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Cavaliers looking to find substance in the cliché for Game 5

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What adjustments does LeBron need to make? (1:32)

ESPN analyst Bruce Bowen commends LeBron James' performance in the Eastern Conference finals and says the Cavs forward will figure out when to attack and when to get his teammates involved. (1:32)

CLEVELAND -- In a playoff series, standard buzz words emerge after almost every game.

The winning team was always "more aggressive" and the losing team always needs to be "more aggressive" in the next game.

Winning at home is just "holding serve" and the "series doesn't start until a team wins on the road."

And when one team finds momentum, there's an assumption it has "figured out" the opposition.

There are typically kernels of reality in all those pearls even if they become tiresome. In the Eastern Conference finals, there is an element of truth after the Toronto Raptors rallied for victories in Games 3 and 4 to even the series with the Cleveland Cavaliers.

The Raptors currently have the upper hand in the adjustment battle. Their broad defensive change, to focus more on protecting the paint and give up 3-pointers, has worked. Their broad offensive change, which has been to attack Kyrie Irving and Kevin Love as much as possible with their dynamic backcourt, has worked.

Does this mean the underdogs have the Cavs "figured out?" That's a little too presumptive and over-reactionary at this point. What is certain is the Raptors have found a comfort level in facing the Cavs now four games into the series and that is something to pay attention to.

"I think we have gotten a little bit more familiar with what they're trying to do and giving us a little bit more confidence," Raptors coach Dwane Casey said. "It's given us a feel of what they're trying to do to us defensively."

The Raptors have been behind several times in the postseason, having to go to seven games to win the previous two rounds. They've gotten used to searching for game plans that work and dealing with setbacks and moving on from them. For example, after a few uneven games in the last series, the Raptors found some traction and got the three most prolific combined scoring games from DeMar DeRozan and Kyle Lowry in their four seasons together to finish off the Heat.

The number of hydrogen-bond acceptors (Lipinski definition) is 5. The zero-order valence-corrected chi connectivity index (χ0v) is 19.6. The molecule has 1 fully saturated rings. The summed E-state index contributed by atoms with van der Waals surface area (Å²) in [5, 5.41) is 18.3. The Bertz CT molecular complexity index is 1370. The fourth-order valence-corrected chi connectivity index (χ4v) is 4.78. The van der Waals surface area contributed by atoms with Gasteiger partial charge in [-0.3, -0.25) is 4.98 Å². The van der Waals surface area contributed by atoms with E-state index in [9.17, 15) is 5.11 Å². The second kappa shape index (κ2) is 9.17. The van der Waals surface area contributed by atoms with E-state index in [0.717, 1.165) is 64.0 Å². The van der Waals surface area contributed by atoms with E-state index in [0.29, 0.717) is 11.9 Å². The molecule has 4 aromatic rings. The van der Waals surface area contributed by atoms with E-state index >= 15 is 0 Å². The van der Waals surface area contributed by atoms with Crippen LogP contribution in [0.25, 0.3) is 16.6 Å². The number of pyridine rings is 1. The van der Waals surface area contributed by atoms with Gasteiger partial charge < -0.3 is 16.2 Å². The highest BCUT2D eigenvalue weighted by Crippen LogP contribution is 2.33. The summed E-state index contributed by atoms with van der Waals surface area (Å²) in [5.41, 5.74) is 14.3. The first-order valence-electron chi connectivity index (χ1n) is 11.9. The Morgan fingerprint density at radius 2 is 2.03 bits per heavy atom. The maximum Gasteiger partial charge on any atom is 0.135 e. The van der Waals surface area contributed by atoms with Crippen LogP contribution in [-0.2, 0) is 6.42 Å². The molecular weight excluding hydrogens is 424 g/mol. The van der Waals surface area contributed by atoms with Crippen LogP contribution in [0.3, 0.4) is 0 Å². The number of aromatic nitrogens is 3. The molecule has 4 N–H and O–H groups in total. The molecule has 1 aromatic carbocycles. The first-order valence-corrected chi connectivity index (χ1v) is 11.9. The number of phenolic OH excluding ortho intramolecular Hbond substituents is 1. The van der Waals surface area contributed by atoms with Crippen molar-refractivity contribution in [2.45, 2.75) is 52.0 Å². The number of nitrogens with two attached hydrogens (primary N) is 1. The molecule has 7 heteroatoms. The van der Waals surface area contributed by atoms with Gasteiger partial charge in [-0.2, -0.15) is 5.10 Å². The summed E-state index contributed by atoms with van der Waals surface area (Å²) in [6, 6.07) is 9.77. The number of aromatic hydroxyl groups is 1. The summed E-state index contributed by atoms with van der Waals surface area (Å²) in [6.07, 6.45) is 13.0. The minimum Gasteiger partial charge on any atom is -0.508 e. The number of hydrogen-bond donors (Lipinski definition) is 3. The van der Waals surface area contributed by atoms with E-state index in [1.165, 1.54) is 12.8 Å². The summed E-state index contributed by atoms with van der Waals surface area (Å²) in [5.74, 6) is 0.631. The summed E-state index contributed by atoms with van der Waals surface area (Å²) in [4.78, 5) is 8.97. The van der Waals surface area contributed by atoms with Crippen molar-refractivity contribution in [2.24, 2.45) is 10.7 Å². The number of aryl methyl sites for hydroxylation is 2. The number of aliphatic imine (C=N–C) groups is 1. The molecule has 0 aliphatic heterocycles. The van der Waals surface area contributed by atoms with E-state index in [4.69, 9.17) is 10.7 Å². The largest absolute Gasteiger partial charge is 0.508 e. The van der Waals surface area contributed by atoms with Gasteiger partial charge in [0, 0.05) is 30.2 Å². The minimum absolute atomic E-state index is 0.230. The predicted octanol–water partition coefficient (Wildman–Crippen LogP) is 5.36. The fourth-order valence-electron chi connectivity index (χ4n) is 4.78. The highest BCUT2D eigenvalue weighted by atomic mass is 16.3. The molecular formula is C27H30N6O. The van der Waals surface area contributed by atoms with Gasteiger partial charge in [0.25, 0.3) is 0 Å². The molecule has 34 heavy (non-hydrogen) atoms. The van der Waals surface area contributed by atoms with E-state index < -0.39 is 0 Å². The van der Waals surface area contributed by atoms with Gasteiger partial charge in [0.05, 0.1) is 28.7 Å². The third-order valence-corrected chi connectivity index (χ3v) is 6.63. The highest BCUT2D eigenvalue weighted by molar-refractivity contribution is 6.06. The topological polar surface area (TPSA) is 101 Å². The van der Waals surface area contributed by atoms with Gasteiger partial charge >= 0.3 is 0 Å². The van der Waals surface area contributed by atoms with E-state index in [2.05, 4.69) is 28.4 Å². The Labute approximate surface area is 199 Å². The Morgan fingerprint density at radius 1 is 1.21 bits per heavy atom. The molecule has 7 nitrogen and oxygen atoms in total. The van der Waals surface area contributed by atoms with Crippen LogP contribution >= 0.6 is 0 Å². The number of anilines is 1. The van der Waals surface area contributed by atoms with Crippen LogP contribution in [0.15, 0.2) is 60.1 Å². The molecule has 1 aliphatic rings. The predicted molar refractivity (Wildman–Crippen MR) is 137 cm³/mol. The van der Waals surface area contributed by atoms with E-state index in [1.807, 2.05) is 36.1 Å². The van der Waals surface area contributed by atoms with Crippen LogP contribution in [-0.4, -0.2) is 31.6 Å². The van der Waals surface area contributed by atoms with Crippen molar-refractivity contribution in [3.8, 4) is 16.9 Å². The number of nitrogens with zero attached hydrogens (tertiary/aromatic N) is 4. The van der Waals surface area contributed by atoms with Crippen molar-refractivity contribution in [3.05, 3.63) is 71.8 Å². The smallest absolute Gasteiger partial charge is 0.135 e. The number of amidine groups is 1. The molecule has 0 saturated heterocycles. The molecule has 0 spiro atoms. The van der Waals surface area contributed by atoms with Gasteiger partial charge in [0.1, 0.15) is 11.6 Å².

After admitting they were embarrassed in the first two games against the Cavs, Casey's adjustments helped Lowry and DeRozan produce 67 combined points in Game 4. It was their highest-scoring game together.

"I think we're four games deep into learning, and vice versa," Lowry said. "I'm sure they've figured out some things that we've done, and we've figured out some things that they've done. But it's a match. We've got to figure it out. You've got to tweak things. You've got to see things. You've got to watch the film and see where you can get better at, see where you can get an open shot at, see the things that we are executing, but also see the things that we are executing and making sure that we keep continuing to do that."

These games-within-games are the fabric of the NBA playoffs. Whether anyone has anyone else "figured out" is only as relevant as the most recent counterpunch. It's on the Cavs at this point, though, to do their own figuring out.

"I don't think [the Raptors are] more dangerous," Cavs coach Tyronn Lue said. "I think we had the same momentum. We won two games and we went up there and they flipped the script on us. And they played well at home."

The Cavs have taken 78 3-pointers over the past two games and made only 32 percent, a central reason as to why they failed to crack 100 points in back-to-back games for the first time in more than two months. While that is certainly an issue -- both the volume and the percentage -- with the Raptors' defensive changes forcing it, the defense has been where the Cavs are looking to "figure out" Toronto.

The Raptors shot 54 percent in Game 4 and both Lowry and DeRozan made more than 60 percent of their looks. While the Cavs scored on the first 12 possessions of the fourth quarter and put up 30 points in the final 12 minutes, they barely made up ground.

As the vital Game 5 arrives, it is on this end where the Cavs are looking to re-establish control. Especially after Lowry and DeRozan have picked up momentum from the weekend at home.

"It's taking the one-on-one challenge," Lue said. "I think DeRozan and Lowry really took it upon themselves to get their team back on track, and we have to take that one-on-one challenge and be better with those two guys."